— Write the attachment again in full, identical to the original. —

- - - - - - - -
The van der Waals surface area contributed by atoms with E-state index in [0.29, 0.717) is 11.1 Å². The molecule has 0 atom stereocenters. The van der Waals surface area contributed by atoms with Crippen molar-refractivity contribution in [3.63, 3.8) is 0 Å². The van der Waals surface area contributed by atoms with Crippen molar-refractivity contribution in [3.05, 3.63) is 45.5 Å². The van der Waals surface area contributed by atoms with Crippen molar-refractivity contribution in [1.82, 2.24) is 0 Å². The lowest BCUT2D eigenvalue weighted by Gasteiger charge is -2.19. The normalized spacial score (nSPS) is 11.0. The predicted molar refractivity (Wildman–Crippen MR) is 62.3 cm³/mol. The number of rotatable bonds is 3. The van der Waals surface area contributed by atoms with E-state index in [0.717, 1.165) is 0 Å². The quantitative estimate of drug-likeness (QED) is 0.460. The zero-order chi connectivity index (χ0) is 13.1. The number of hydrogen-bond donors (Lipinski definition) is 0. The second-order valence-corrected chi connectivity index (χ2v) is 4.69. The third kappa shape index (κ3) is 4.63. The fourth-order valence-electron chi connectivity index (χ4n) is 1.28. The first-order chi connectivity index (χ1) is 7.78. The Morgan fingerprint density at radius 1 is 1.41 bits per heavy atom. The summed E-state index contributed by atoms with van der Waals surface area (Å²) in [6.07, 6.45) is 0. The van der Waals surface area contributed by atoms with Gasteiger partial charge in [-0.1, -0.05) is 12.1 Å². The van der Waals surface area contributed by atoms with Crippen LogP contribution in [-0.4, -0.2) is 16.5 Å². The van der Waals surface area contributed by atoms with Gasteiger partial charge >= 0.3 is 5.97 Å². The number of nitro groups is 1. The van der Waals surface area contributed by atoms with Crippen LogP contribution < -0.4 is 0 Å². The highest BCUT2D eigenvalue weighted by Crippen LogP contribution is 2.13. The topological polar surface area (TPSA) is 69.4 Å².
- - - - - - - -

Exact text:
The van der Waals surface area contributed by atoms with E-state index in [0.29, 0.717) is 11.1 Å². The molecule has 0 atom stereocenters. The van der Waals surface area contributed by atoms with Crippen molar-refractivity contribution in [3.63, 3.8) is 0 Å². The van der Waals surface area contributed by atoms with Crippen molar-refractivity contribution in [3.05, 3.63) is 45.5 Å². The van der Waals surface area contributed by atoms with Crippen molar-refractivity contribution in [1.82, 2.24) is 0 Å². The lowest BCUT2D eigenvalue weighted by Gasteiger charge is -2.19. The normalized spacial score (nSPS) is 11.0. The predicted molar refractivity (Wildman–Crippen MR) is 62.3 cm³/mol. The number of rotatable bonds is 3. The van der Waals surface area contributed by atoms with E-state index in [0.717, 1.165) is 0 Å². The quantitative estimate of drug-likeness (QED) is 0.460. The zero-order chi connectivity index (χ0) is 13.1. The number of hydrogen-bond donors (Lipinski definition) is 0. The second-order valence-corrected chi connectivity index (χ2v) is 4.69. The third kappa shape index (κ3) is 4.63. The fourth-order valence-electron chi connectivity index (χ4n) is 1.28. The first-order chi connectivity index (χ1) is 7.78. The Morgan fingerprint density at radius 1 is 1.41 bits per heavy atom. The summed E-state index contributed by atoms with van der Waals surface area (Å²) in [6.07, 6.45) is 0. The van der Waals surface area contributed by atoms with Gasteiger partial charge in [-0.1, -0.05) is 12.1 Å². The van der Waals surface area contributed by atoms with Crippen LogP contribution in [-0.4, -0.2) is 16.5 Å². The van der Waals surface area contributed by atoms with Gasteiger partial charge >= 0.3 is 5.97 Å². The number of nitro groups is 1. The van der Waals surface area contributed by atoms with Crippen LogP contribution < -0.4 is 0 Å². The highest BCUT2D eigenvalue weighted by Crippen LogP contribution is 2.13. The topological polar surface area (TPSA) is 69.4 Å².